BMI View: Despite having been one of the regional underperformers in recent years, we still expect further weakness in South Korea's housing market. Structural downside pressure in the form of a supply overhang situation and deteriorating demographics will continue to push prices lower. This is likely to carry adverse ramifications for the broader economy as consumption spending is stifled, as well as banks which have a considerable portion of their loan books tied to the housing market. For now, while we are sticking to our neutral stance on interest rates, we highlight, however, that the scope for further monetary easing is increasing and further ill-boding data may cause us to alter our views.
Moribund state of the housing market: There appears to be no end in sight to the slump in South Korea's housing market. Recent data shows that the decline in Seoul's house prices continues unabated, with the contraction accelerating from 4.7% year-on-year (y-o-y) in January, as compared to the 4.5% print registered in December. Seoul property prices have now been in contraction for a full two and a half years (see chart). Indeed, a report released recently by the Korea Development Institute (KDI) shows apartment transactions to have witnessed their largest fall in six years in 2012, declining 21% during the year. On the whole, housing prices in South Korea witnessed a miniscule gain of just 2.9% through 2012. This contrasts strongly with regional economies (such as Hong Kong, Singapore, Taiwan and Malaysia), which, despite the relatively bleak economic backdrop, have witnessed robust growth within their real estate markets.
|Stuck In The Doldrums|
|South Korea - Housing Price, % chg y-o-y|
Structural downside pressure remains: The developments in South Korea's housing market have been pretty much in line with our expectations (see our online service 'North East Asia Property Markets Facing Strains', March 5, 2012). Looking ahead, we are maintaining our call for weakness in the housing market. The supply overhang situation is likely to persist as housing starts presently remain relatively elevated, even as the bulk of the surge in housing construction that began in 2011 is slated to come online in the coming two years. Meanwhile, demand is also expected to come in weaker in the near-term, as economic uncertainty prevails, as well as in the longer-term, as South Korea's demographics start to deteriorate. According to the United Nations, South Korea is expected to become an aged population and super-aged population by 2018 and 2026 respectively. To put things in perspective, Korea's housing supply ratio, which measures the total housing supply to the number of households, has continued to steadily creep up in recent years. Taking into consideration the fact that the active population is estimated to start declining in 2014, we can expect to witness structural downward pressure on house prices.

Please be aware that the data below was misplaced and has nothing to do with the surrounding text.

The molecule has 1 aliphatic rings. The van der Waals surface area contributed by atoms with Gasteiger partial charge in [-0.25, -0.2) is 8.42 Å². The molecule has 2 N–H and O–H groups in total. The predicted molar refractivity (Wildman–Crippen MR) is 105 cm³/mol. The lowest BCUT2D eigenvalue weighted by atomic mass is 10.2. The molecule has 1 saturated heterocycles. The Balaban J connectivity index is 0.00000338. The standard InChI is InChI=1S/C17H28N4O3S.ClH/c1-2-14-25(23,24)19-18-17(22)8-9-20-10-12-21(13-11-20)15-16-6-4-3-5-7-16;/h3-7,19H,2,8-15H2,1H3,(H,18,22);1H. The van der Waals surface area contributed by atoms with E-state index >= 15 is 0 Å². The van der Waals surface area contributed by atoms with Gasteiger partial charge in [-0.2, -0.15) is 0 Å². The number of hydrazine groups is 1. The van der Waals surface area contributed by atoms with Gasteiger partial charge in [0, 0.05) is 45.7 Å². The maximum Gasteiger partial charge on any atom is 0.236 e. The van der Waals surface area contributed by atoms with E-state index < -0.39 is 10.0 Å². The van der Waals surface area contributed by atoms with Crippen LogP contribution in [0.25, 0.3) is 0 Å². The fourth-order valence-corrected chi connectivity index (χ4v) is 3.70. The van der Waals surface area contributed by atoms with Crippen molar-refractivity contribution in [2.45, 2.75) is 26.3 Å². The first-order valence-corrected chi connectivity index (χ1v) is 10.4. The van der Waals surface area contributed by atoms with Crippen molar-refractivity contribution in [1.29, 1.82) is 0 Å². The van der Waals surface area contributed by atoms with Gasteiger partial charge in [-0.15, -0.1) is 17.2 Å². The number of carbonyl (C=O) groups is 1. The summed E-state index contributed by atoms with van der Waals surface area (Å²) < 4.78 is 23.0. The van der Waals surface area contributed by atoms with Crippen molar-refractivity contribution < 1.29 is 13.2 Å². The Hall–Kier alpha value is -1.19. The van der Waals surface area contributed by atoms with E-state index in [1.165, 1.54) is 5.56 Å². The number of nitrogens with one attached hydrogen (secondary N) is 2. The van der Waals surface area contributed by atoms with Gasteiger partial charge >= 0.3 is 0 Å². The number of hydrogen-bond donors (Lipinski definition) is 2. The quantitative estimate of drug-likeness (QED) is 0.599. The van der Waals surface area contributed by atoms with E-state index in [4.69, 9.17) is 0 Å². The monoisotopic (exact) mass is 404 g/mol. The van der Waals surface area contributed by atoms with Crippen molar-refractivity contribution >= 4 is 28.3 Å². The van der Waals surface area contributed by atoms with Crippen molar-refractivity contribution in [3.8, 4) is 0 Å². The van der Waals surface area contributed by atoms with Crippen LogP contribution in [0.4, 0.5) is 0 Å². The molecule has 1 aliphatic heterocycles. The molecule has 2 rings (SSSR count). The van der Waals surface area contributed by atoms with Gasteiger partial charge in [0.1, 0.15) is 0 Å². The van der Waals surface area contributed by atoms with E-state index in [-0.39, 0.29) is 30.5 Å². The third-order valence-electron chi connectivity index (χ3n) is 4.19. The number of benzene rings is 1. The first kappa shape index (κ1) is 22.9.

|Ill-Boding For Property|
|South Korea - Housing Supply Ratio (LHS) & Housing Starts (RHS), mn square meters|
Macro, banking implications: Continuing housing weakness in South Korea will carry implications for the broader economy. Real estate accounts for an estimated 70% of total household assets and is consequently likely to crimp consumption spending, which, itself has already been impinged by mounting household debt. Moreover, as part of our core scenario, we do not expect the economic recovery in Korean exports to extend beyond H113 as economic momentum from the upcycle in China starts to fade.
Korean banks are also likely to be adversely affected given that housing loans account for a considerable portion of banks' total loan book. To begin with, domestic banks have already started to exhibit incipient signs of weakness, having recently reported a 23.2% fall in combined net profits in 2012. A lingering low-interest rate environment is likely to keep banks' net interest margins compressed going forward. With household debt levels already at heightened levels, loan growth potential remains capped. Additionally, given that Korean banks presently have little international exposure, they are unlikely to count on overseas revenue for significant profit generation. With the housing market likely to remain depressed for an extended period of time, banking profitability is likely to be hit further.
Remaining netural, for now: In light of these concerns, we highlight that the scope for further monetary easing is increasing. Indeed, the KDI estimates that a one percentage point decline in interest rates translates into a 2.8% rise in home prices. With inflationary pressures likely to remain capped, policymakers gradually turning downbeat on economic growth prospects and the property market stuck in the doldrums, monetary policy is likely to becoming increasingly accommodative. While the Bank of Korea may have decided today to keep the benchmark interest rate on hold at 2.75%, this is likely to have come about as the central bank waits to assess the fiscal measures that will be introduced when the new president Park Geun-hye assumes office on February 25. Indeed, one BoK board member remarked recently that monetary policy displayed more efficacy when used in tandem with fiscal policy. For now, while we are sticking to our neutral stance on interest rates, we highlight that the scope for further monetary easing is increasing and further ill-boding data may cause us to alter our views.